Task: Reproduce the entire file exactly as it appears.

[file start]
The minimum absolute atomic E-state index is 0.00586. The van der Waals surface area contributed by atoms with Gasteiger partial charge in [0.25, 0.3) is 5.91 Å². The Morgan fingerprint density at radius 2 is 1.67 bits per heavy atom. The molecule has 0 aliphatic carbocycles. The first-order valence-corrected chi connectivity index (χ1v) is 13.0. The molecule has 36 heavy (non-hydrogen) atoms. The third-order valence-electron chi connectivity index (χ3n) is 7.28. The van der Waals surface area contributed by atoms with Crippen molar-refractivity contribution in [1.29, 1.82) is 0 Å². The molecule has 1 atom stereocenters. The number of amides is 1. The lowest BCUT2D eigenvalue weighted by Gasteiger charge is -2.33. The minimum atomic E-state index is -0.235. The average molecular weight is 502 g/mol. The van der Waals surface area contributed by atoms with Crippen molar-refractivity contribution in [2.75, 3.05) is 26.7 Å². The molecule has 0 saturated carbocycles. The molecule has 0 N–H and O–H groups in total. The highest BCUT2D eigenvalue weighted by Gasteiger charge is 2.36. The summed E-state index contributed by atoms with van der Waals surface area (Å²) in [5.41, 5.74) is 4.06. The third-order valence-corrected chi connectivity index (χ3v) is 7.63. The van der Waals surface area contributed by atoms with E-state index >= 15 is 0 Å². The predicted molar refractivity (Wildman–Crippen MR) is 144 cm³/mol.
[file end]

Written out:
The minimum absolute atomic E-state index is 0.00586. The van der Waals surface area contributed by atoms with Gasteiger partial charge in [0.25, 0.3) is 5.91 Å². The Morgan fingerprint density at radius 2 is 1.67 bits per heavy atom. The molecule has 0 aliphatic carbocycles. The first-order valence-corrected chi connectivity index (χ1v) is 13.0. The molecule has 36 heavy (non-hydrogen) atoms. The third-order valence-electron chi connectivity index (χ3n) is 7.28. The van der Waals surface area contributed by atoms with Crippen molar-refractivity contribution in [1.29, 1.82) is 0 Å². The molecule has 1 atom stereocenters. The number of amides is 1. The lowest BCUT2D eigenvalue weighted by Gasteiger charge is -2.33. The minimum atomic E-state index is -0.235. The average molecular weight is 502 g/mol. The van der Waals surface area contributed by atoms with Crippen molar-refractivity contribution in [2.75, 3.05) is 26.7 Å². The molecule has 0 saturated carbocycles. The molecule has 0 N–H and O–H groups in total. The highest BCUT2D eigenvalue weighted by Gasteiger charge is 2.36. The summed E-state index contributed by atoms with van der Waals surface area (Å²) in [5.41, 5.74) is 4.06. The third-order valence-corrected chi connectivity index (χ3v) is 7.63. The van der Waals surface area contributed by atoms with E-state index >= 15 is 0 Å². The predicted molar refractivity (Wildman–Crippen MR) is 144 cm³/mol.